Statement of purpose:
My name is Rebecca Asser and I am a Master of Landscape Architecture student in the NC State University College of Design. My interest in place-attachment, environmental equity, and climate adaptation started while teaching second grade in rural Eastern North Carolina. While at first perhaps appearing vacant and sparse, I was exposed to the multi-faceted layers of sociological and historical meaning embedded in the landscape. As humans must face the reality of planning for climate change, especially in low-lying, flood-prone and often economically-disadvantaged areas, my hope is that this collaboration, research, and work will help to bolster the voices of communities most affected by disaster. It is imperative to me that design is used as a tool to build trust amongst agencies and the people they serve. The future of land-use planning must include robust, innovative climate change strategies that are based on community consensus, cultural sensitivity, and diligent design.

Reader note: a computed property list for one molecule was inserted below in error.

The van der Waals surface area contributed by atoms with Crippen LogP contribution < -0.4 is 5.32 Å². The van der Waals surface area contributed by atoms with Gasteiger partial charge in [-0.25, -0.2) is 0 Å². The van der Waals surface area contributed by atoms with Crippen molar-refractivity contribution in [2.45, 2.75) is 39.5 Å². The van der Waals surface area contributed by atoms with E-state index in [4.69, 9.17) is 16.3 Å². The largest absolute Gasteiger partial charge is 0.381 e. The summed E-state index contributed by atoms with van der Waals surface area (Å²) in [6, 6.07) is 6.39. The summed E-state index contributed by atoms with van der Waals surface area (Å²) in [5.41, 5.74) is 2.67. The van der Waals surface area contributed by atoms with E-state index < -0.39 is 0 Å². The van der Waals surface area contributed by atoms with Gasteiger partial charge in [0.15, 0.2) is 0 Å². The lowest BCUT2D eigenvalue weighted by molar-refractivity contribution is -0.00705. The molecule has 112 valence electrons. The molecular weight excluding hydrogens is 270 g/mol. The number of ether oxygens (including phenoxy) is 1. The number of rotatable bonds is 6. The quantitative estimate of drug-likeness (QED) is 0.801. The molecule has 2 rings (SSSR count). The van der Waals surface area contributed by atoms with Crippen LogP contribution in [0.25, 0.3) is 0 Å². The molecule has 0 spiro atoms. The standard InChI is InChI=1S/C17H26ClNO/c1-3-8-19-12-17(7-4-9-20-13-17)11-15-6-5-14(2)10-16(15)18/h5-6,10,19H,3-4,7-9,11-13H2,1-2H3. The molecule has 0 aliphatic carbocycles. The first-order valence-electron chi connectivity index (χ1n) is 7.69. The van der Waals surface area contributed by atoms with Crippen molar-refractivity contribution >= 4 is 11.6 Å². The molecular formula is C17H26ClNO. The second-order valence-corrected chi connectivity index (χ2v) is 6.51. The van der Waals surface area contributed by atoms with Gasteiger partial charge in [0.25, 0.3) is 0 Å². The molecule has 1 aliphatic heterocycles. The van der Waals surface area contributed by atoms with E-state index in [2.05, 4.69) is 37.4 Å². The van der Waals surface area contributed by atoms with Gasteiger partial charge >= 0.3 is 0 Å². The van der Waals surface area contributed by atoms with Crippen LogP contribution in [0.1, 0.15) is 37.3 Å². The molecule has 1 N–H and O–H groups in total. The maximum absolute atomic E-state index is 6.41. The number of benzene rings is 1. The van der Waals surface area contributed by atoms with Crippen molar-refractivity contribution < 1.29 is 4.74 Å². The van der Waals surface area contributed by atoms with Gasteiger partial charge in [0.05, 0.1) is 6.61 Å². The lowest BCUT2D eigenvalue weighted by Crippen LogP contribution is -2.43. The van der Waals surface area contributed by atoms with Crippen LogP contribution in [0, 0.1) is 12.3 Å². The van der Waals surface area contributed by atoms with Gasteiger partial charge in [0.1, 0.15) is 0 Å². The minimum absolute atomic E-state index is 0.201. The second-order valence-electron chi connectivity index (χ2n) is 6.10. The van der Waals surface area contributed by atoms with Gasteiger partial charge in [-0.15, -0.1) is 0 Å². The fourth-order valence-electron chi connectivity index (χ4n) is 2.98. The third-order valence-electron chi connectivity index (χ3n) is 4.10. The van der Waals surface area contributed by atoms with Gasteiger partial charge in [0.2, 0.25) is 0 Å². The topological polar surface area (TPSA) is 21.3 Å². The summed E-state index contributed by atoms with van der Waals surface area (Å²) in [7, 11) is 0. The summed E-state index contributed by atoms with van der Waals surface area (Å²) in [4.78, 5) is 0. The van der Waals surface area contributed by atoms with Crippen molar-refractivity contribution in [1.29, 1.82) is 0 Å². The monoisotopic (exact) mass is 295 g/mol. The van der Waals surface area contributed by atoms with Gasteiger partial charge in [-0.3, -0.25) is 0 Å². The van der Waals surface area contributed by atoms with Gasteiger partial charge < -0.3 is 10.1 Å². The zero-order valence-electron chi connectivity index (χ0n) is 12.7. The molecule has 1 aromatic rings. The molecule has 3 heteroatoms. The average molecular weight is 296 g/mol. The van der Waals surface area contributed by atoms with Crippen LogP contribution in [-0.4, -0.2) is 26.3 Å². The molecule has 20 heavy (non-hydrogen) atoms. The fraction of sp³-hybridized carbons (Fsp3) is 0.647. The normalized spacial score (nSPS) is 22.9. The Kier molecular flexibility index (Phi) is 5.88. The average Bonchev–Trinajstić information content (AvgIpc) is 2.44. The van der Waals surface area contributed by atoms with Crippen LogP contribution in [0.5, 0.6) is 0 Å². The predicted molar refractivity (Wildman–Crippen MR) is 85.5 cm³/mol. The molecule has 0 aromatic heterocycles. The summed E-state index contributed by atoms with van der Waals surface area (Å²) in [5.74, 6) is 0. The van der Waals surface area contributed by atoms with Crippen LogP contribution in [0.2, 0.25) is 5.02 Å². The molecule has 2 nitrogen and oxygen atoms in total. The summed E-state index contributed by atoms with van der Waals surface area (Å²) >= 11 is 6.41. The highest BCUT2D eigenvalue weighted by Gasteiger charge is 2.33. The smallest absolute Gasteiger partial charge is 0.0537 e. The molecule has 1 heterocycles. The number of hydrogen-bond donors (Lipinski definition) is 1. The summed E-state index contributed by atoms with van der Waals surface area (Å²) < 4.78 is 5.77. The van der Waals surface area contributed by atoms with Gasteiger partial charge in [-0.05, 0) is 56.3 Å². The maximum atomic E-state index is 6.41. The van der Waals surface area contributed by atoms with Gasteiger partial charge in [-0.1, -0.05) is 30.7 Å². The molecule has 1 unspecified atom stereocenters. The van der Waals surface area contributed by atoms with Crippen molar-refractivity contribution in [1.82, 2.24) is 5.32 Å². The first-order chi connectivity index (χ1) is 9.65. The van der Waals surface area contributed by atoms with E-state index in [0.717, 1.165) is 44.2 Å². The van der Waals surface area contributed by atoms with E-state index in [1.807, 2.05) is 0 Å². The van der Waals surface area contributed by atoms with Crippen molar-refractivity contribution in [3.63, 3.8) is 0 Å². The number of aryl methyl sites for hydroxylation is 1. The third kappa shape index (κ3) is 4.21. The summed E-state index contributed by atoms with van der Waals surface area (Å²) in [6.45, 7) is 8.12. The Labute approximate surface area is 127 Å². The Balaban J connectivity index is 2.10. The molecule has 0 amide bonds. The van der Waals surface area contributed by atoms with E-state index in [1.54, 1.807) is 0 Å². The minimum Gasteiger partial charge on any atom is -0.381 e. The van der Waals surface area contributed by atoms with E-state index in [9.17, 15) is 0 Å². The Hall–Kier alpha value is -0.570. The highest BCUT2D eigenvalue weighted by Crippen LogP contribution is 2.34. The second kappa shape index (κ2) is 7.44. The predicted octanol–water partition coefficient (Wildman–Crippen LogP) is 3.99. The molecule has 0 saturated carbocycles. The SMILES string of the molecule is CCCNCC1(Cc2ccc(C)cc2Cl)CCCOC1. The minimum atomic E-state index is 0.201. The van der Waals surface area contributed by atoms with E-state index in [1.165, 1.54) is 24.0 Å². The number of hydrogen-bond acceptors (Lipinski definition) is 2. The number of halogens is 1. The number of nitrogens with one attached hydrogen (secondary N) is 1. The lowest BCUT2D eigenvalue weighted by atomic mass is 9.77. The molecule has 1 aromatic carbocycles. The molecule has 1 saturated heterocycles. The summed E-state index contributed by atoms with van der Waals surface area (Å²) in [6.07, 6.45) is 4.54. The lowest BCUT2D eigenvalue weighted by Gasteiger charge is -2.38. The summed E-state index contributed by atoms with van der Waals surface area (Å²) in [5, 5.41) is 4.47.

Description of research:
My fellowship will focus on establishing connections to build upon land-use planning initiatives begun by the NC State Coastal Dynamics Design Lab in Lumberton, NC. The Lumbee play an integral role in the region’s cultural history and possess powerful localized knowledge of the Lumbee River. The essence of landscape architecture is biocultural, and the sovereign power of tribal communities allows designers to integrate co-produced design scenarios to alleviate and mitigate the effects of climate change in a localized, contextually sensitive, and greatly influential manner. Through meaningful collaboration, I hope to integrate a better understanding of place attachment and culture assets that will reduce climate risk and aid in developing dynamic adaptation strategies that honor the indigenous community’s hope for the future.